Five of today’s top Florida political stories at your fingertips:
All Aboard Florida, Miami to Orlando railway, picking up speed: Building a new passenger rail system in the United States is a delicate balancing act. The public’s transit needs, the cost and financing, the impact on the environment and the repercussions for the taxpayer create a complicated puzzle of challenges that require a careful give-and-take approach to achieve an effective project that satisfies all the parties involved.Some rail systems never work without huge costs to the taxpayer, and Southeast Florida’s Tri-Rail is a good example. Most business leaders in this part of Florida have come to realize that Tri-Rail is a bottomless pit that gobbles up public money like black holes gobble up stars.But now, Florida has a significant rail company with a familiar name that has jumped into the competition, and it has the experience and the potential to get it right. Read more.
Teachers union asks Scott to veto school vouchers bill: The statewide teachers’ union is asking Gov. Rick Scott to veto a bill that would expand Florida’s school voucher program.The Florida Education Association, which has about 140,000 members, sent its request to Scott on Wednesday. Among other things, the bill (SB 850) creates partial scholarships open to students in higher-income families in the Florida Tax Credit Scholarship Program. Read more.
Lawsuit seeks to ban blind trusts for public officials: Open-government advocates are backing a lawsuit filed Wednesday in the Florida Supreme Court, challenging the constitutionality of a 2013 law that allows elected officials to put financial assets in blind trusts that do not offer detailed public disclosure of the holdings. The lawsuit was filed by Jim Apthorp, former chief of staff to the late Gov. Reubin Askew. It has the backing of the First Amendment Foundation, the League of Women Voters and half a dozen media organizations that will file friend-of-the-court briefs, including the Associated Press, The Miami Herald and The Florida Times-Union. Read more.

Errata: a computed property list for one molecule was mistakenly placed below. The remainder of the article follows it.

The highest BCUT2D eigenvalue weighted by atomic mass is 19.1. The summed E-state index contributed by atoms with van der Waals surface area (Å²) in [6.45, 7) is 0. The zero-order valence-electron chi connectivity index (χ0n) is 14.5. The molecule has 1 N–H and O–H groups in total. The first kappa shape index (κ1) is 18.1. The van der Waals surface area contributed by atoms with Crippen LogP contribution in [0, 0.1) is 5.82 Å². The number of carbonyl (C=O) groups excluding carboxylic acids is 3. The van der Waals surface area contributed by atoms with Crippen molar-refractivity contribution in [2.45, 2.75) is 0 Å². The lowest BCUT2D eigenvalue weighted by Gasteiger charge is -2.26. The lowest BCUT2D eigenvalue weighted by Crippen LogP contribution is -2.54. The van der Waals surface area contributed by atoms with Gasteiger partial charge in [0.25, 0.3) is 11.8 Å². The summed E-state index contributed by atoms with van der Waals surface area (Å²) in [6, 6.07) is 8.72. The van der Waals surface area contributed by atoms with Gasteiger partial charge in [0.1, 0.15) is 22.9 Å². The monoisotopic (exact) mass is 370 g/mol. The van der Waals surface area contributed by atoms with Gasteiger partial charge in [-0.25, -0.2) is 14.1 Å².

Campaign fights focus on open legislative seats: Less than six months before the November elections, campaign-finance reports point to a relatively small number of competitive races for state House and Senate seats.All 120 House seats and 20 of the 40 Senate seats will be on the ballot, but only a handful of incumbents — and almost none in the Senate — face challengers who are raising substantial amounts of money. Read more.
Hannity: I’m moving to Florida with a ranch in Texas: Sean Hannity says it’s official: He’s moving to Florida, and he will have a ranch in Texas. Hannity first threatened to leave New York, the state where he was born and now resides, in January after Gov. Mario Cuomo said conservatives have “no place” in his state. Since then, the Republican governors of both Texas and Florida have made pitches to Hannity to move to their states. Both have no state income tax. Read more.
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